[a]ccording to admissions in the non-prosecution agreement and accompanying statement of facts, between 2002 and 2012, BA used non-transparent methods to send payments related to sanctioned jurisdictions such as Iran through the United States.  BA conspired to violate IEEPA and defraud the United States by processing transactions worth at least $20 million through the United States on behalf of customers located or doing business in Iran and other countries subject to U.S. economic sanctions or customers otherwise subject to U.S. economic sanctions.

The settlements into which the UniCredit institutions entered include the following:

  1. Department of Justice: UCB AG agreed to waive indictment and to be charged in and to plead guilty to a one-count felony criminal information charging it with knowingly and willfully conspiring to commit violations of IEEPA and to defraud the United States, from 2002 through 2011. The plea agreement with UCB AG provides that UCB AG is to forfeit $316,545,816 and to pay a fine of $468,350,000.  In addition, BA entered into a non-prosecution agreement to resolve an investigation into its violations of IEEPA, and agreed to forfeit $20 million.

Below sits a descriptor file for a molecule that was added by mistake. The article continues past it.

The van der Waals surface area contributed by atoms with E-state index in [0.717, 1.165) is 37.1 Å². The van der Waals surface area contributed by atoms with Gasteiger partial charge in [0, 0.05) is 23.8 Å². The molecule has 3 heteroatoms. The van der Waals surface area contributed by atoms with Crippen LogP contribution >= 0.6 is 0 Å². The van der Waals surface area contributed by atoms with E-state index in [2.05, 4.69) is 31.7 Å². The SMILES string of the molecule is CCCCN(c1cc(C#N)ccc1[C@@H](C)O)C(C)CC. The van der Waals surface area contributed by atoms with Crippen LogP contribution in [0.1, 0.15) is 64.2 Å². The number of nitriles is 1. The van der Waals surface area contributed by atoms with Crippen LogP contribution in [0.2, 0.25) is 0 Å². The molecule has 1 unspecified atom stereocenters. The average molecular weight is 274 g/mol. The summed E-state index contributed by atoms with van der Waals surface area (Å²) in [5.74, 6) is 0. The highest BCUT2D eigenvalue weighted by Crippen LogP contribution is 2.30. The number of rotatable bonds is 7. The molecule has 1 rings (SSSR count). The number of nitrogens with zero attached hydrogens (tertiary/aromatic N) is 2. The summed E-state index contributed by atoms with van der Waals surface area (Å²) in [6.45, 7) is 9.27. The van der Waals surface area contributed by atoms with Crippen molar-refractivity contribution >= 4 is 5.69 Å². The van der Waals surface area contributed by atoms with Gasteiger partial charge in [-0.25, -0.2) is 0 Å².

2. New York County District Attorney’s Office: UCB AG entered into a plea agreement with the New York County District Attorney’s Office (DANY) for violating New York State law, pursuant to which UCB AG will pay $316,545,816. BA also entered into a non-prosecution agreement with DANY for violating New York State law.
  3. Other Agencies: UniCredit SpA (the parent of both UCB AG and BA), UCB AG, and BA entered into various settlement agreements with the U.S. Department of the Treasury’s Office of Foreign Assets Control (OFAC), the Board of Governors of the Federal Reserve System (the Federal Reserve) and the New York State Department of Financial Services (DFS). Under those agreement, the three financial institutions agreed to pay additional penalties of approximately $660 million as follows:  $611,023,421 to OFAC, which will be satisfied in part by payments to the Justice Department and the Federal Reserve; $157,770,000 to the Federal Reserve; and $405 million to DFS.

Note:  This series of settlements is noteworthy not only for the amount of the sanctions-related financial penalties that UniCredit entities agreed to pay, or the duration of the scheme, but for the fact that UCB AG’s sanction-evasion scheme was formalized in UCB AG’s own policies.  That latter fact strongly indicates a serious dereliction of duty by UCB AG’s legal and sanctions-compliance functions.  No company that explicitly articulates a commitment to evasion of legal requirements in its policies can claim to have a culture of compliance.  Other financial institutions should therefore use this set of settlements, at an appropriate time, as a basis for reviewing their own policies, to see that no provisions on those policies even suggest how their institutions should circumvent or violate any legal requirements.